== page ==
Several reasons were thrown around as to why the environmental groups oppose Proposition 7: those in favor of Prop. 7 have suggested the 30 MW reason is not their true concern. The expedited siting provisions of this bill – which we believe are absolutely necessary if utility scale renewable energy is ever going to get built – will trample many cherished prerogatives of the environmental community. Another reason cited is the environmental community objects to the mandatory 10% cap on the premium the utility will be directed to pay renewable energy producers. But it should be noted this is a cap, not a floor, and if there is sufficient supply of renewable energy, the renewables producers will begin to compete under the cap to win contracts. As for the 10% cap not being sufficient to incentivize renewable energy construction, this is possible but completely dependent on the future price of fossil fuel, natural gas in particular. The notion that environmental groups oppose Prop. 7 because the penalties to the utilities for not achieving RPS targets have been slashed to $.01/kWh vs. the current $.05/kWh don’t really make sense, when you consider the initiative also removes the $25 million cap on these penalties. Under Prop. 7, renewable electricity production will need to increase to about 500 gigawatt-hours per day, more than five times what it is today. At $.01 per kilowatt-hour, you have $10,000 per gigawatt-hour, which implies if the 2030 standards were imposed today, the utilities would be paying about $40 million per day in fines. Not much of an objection there.
At the end of the day – why would the utilities oppose Proposition 7? They are investor owned, but publicly regulated. They earn a return for their investors according to a strictly managed set of pricing and cost recovery formulas. They will make money with or without renewables – why wouldn’t they be renewable agnostic? Proposition 7 appears to have flaws, but not necessarily the flaws that are being made most public. Actually moving this fast – installing well over 100 gigawatts of renewable energy generating stations (full output) is a logistical challenge that may simply be impossible. It is also important to consider what better technologies may emerge, rather than quickly build large scale projects based on current or near-term technological solutions.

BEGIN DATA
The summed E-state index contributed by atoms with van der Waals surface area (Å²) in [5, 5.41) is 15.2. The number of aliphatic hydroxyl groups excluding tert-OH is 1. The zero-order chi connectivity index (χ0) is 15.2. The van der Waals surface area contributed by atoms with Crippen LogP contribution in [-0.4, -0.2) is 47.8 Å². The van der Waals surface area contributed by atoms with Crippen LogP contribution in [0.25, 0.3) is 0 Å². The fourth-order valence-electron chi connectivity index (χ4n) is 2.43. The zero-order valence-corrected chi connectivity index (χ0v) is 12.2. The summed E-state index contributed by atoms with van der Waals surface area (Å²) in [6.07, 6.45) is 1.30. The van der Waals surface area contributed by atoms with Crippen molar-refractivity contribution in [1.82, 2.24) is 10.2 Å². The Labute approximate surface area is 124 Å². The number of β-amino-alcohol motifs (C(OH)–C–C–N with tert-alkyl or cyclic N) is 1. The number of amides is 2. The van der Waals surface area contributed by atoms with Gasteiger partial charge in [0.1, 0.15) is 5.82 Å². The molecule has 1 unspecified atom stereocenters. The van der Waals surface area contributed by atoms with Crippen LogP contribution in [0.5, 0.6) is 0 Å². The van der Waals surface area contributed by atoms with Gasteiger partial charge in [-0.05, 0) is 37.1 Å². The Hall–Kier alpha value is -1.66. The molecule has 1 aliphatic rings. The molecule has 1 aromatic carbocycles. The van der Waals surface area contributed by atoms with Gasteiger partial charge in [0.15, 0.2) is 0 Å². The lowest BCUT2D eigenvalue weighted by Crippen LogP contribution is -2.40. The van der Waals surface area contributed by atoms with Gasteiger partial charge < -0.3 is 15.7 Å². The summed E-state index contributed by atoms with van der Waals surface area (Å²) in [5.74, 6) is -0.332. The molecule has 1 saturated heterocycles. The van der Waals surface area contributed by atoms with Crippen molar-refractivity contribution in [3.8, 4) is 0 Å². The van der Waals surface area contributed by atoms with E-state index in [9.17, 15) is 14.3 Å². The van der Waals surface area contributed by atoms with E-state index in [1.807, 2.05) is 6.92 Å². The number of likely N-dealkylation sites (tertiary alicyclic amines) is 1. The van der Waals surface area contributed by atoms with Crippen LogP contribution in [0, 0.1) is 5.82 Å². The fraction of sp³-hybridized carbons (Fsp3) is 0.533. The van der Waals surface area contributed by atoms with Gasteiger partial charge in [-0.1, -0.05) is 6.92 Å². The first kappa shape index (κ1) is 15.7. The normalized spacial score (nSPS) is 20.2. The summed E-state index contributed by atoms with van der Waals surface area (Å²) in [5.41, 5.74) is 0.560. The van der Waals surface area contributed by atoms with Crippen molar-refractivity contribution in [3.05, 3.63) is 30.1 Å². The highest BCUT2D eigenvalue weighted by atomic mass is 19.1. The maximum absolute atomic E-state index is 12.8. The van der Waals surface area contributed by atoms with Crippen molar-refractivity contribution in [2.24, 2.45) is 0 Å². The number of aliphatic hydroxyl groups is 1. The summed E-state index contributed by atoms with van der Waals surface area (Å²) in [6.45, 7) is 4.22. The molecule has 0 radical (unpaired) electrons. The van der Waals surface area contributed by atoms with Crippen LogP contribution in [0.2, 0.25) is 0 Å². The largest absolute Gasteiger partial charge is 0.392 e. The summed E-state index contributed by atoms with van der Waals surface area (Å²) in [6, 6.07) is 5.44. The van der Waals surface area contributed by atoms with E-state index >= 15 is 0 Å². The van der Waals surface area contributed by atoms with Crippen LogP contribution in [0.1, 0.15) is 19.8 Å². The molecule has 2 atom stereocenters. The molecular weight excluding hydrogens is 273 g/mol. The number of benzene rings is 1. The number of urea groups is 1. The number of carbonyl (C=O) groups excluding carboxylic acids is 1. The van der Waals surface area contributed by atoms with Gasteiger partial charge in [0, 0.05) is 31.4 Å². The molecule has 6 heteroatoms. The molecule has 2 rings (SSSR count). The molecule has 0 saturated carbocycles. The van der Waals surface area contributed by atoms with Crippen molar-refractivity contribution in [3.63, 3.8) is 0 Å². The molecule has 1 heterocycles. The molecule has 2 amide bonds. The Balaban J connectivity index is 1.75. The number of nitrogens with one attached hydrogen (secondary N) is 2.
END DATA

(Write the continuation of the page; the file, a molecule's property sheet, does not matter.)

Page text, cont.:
FUEL MIX FOR U.S. ELECTRICITY GENERATION 2006
Can California go from about 10% to 50% renewables in under 20
years? If sunny California can do it, can the rest of the U.S. follow?
(Source: U.S. DOE)
The most significant potential problem with Proposition 7 may be how to facilitate the level of investment necessary to build this much capacity. We stand by our analysis of Prop. 7′s costs as reflected in our posts “Costing California Proposition 7″ and “California Proposition 7″ published earlier this year: It will cost a minimum of $330 billion to install this much renewable generating capacity – that is based on $2.5 billion per gigawatt, a 17.5% yield, and a need to increase renewables output to 500 gigawatt-hours per day (forget about electrification of the car at anything less than this). Adding to amortization of capital the costs for interest, return to investors, operating costs, and transmission infrastructure, it is likely adding this capacity will result in deliverable renewable electricity priced at about $.20 per kilowatt-hour to the consumer. Can renewables deliver electricity for less than this? It is certainly possible, but it would be helpful to see the numbers. Big solar – big wind – can you show us your assumptions? How do you arrive at projections of wholesale prices of $.04/kWh (wind) or $.07/kWh (solar), and what price does that translate into for the retail consumer?
And of course we would need a crystal ball to know the future cost of natural gas. Anyone who doesn’t think the price equilibrium of fossil fuel remains volatile hasn’t been following the news of the past few weeks.